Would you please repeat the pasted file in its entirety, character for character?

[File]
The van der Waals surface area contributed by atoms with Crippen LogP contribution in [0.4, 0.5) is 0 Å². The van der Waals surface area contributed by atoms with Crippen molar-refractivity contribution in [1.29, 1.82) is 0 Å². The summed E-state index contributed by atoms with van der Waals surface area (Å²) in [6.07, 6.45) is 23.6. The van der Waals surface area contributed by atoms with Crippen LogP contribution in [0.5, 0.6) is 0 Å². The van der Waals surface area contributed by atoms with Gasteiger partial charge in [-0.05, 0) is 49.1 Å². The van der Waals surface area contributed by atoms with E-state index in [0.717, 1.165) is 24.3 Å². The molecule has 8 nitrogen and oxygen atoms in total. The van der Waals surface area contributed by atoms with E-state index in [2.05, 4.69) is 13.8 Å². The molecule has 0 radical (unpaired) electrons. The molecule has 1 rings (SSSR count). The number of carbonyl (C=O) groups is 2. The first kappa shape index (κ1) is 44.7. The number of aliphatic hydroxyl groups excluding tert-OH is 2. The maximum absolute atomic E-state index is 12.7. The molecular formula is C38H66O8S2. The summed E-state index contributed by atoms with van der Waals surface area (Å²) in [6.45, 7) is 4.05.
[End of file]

The van der Waals surface area contributed by atoms with Crippen LogP contribution in [0.4, 0.5) is 0 Å². The van der Waals surface area contributed by atoms with Crippen molar-refractivity contribution in [1.29, 1.82) is 0 Å². The summed E-state index contributed by atoms with van der Waals surface area (Å²) in [6.07, 6.45) is 23.6. The van der Waals surface area contributed by atoms with Crippen LogP contribution in [0.5, 0.6) is 0 Å². The van der Waals surface area contributed by atoms with Gasteiger partial charge in [-0.05, 0) is 49.1 Å². The van der Waals surface area contributed by atoms with E-state index in [0.717, 1.165) is 24.3 Å². The molecule has 8 nitrogen and oxygen atoms in total. The van der Waals surface area contributed by atoms with E-state index in [2.05, 4.69) is 13.8 Å². The molecule has 0 radical (unpaired) electrons. The molecule has 1 rings (SSSR count). The number of carbonyl (C=O) groups is 2. The first kappa shape index (κ1) is 44.7. The number of aliphatic hydroxyl groups excluding tert-OH is 2. The maximum absolute atomic E-state index is 12.7. The molecular formula is C38H66O8S2. The summed E-state index contributed by atoms with van der Waals surface area (Å²) in [6.45, 7) is 4.05.